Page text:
How much built-in “tracking”?

How do you space your sans serifs?

If the same font will be used at 7 pt and 72 pt, presumably progressively tighter the larger the size, what is the optimum size you space it for?

Comments

  • Most often the lowest sizes. My impression is that people are more used to tighten the tracking manually, rather than the opposite.
  • Concur. And on web, fractional positive tracking (for text) is still unreliable.
  • Nick ShinnNick Shinn Posts: 1,150
    Too bad it’s not possible to build in a size-specific tracking table, like in Quark XPress.
  • I prefer for the lowest sizes, like Göran. But I noticed it might also depends who you are designing it for. IMHO Americans like it more tight.
  • Americans like it more tight.

    This is true, though many of us fight the trend for tight text at every turn.

  • Towards the low end surely, but not for the very smallest end of the range, I would say.
  • I simply don't let designers choose 7 to 72 point mastering. Nearly any sans can be critiqued to its senses. The lowercase i, for starters — even if you can add tracking tables for lovely horizontal spacing from 7 to 72 point, the vertical space between the dot and the stoke is only the right space for one, or a narrow range of horizontal spaces around the. Bolder a family gets, the narrower the good size range...

    That little space is, I think, just the tip of the fin of the shark. Tracking mechanically started in proprietary systems working with fonts made for narrow size ranges. Adding tracking to apps was hell on type from the minute Adobe/Aldus started publishing the pair, (tracking apps and 7 to 72 point masters). And though adding a tracking table to the format would expose the problems with the format's ignorance to everything else size-related, (Yippie!) it'd probably be better to add the everything else first, seeing as that everything else is holding back "responsive" typography.



  • Nick ShinnNick Shinn Posts: 1,150
    I’m flirting with the idea of producing separate text and display versions, with the only difference being that the display version is very tight and kerned differently. I don’t see how that would affect the tittle, though.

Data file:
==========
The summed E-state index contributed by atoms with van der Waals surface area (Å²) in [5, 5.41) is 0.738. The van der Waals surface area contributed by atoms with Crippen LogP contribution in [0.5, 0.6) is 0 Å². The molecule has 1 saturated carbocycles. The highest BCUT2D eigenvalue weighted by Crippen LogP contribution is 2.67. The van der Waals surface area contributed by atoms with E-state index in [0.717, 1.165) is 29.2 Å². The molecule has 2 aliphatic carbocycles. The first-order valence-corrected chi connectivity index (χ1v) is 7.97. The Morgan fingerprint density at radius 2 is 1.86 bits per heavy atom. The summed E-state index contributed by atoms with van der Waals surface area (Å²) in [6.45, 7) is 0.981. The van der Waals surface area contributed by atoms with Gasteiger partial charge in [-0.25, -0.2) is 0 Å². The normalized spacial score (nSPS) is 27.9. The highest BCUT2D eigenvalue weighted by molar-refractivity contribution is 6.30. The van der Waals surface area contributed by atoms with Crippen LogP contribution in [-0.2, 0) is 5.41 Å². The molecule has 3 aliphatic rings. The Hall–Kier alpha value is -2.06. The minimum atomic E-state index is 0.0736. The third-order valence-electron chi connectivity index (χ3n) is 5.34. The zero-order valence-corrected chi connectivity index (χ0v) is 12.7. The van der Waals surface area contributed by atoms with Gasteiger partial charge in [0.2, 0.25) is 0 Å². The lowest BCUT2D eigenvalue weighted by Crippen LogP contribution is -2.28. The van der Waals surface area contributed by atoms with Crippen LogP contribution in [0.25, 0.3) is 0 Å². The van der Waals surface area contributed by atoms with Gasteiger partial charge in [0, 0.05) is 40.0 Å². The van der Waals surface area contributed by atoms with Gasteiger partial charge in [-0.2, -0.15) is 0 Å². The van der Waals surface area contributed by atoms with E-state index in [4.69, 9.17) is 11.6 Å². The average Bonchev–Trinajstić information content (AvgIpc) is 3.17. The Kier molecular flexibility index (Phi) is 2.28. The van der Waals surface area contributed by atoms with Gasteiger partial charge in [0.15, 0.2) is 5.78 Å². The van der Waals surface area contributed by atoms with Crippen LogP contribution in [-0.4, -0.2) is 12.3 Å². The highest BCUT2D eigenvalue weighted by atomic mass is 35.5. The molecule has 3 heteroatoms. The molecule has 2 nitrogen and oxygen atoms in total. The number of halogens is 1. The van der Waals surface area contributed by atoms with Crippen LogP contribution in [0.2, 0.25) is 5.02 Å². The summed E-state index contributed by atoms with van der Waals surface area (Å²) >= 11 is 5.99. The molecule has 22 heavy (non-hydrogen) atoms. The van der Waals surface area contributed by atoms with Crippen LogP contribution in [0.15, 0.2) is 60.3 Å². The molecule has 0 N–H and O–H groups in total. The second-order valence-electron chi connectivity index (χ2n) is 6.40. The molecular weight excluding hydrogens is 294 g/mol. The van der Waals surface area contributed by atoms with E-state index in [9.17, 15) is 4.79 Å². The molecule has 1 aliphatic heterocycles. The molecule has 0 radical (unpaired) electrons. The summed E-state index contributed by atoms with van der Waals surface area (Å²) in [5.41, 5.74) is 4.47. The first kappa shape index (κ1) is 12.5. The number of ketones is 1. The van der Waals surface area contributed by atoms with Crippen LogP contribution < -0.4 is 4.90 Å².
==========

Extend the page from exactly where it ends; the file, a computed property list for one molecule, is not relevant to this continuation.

• edited February 2015
    I’ve observed the same as David. Obviously, changes to the tracking begs for other adjustments as well, but the distance from base glyph to tittle compared to the space on each side of the i is one of the most noticable things that fall out of “sync”.
  • Berthold had a table of tracking adjustments per font size. The fonts where spaced for ~12pt. I can't find an online reference to the list. It is published in "Detailstypographie" by Forssman, De Jong.
  • Nick ShinnNick Shinn Posts: 1,150
    The r_t sequence in fonts such as Helvetica has always bothered me. 
  • Nick, in what way?
  • Nick ShinnNick Shinn Posts: 1,150
    The glyphs are practically touching, and in fact overlap in Helvetica Neue 25 and 35. If negative tracking is applied for heads, they overlap in all weights. Mind you, I haven’t studied this in Neue Haas Grotesk.
  • I prefer to do spacing and kerning for 9 points. Scangraphic also had automatic tracking (minus spacing for larger sizes, positive spacing for smaller sizes). In the early years of PostScript Fonts, Agfa Compugraphic defined tracking ranges in the AFM-Files. I do not recall wether that was for Type3 only or also for Type1 Fonts, but they did it. At Scangraphic we included tracking in the AFM Files, with which one would be able to emulate the automatic tracking as provided by the Scangraphic typesetting software. Never heard of any software that looked into the AFM-files to figure out on tracking though …
  • Nick, though one tittle shall not pass of the law, an example of good and bad tittlization is visualized in the top two logos at http://en.m.wikipedia.org/wiki/Segoe

    Looks like both logos track Segoe about... -20, and the "Microsoft" is fine, but "Windows'" little tittle is high, due to uncorrected post-tracking tittle management.

    if you are making multiple masters,  that alone severely eases the need for tracking anyway. So, a large sans master could have among other things, tighter spacing, and shorter ascenders, meaning tighter tittles anyway.
  • Nick ShinnNick Shinn Posts: 1,150
    Thanks, David.

    In the sans I’m working on at the moment, I’m putting masters at 25, 45, 85 and 105, in the Helvetica Neue nomenclature.
    From 45 to 85, quite open spacing, for text at 8 or 9 pt. But the Thin (25) and Fat (105) are not viable small, so are much tighter.

    Of course, that won’t stop people using Thin at agate size…
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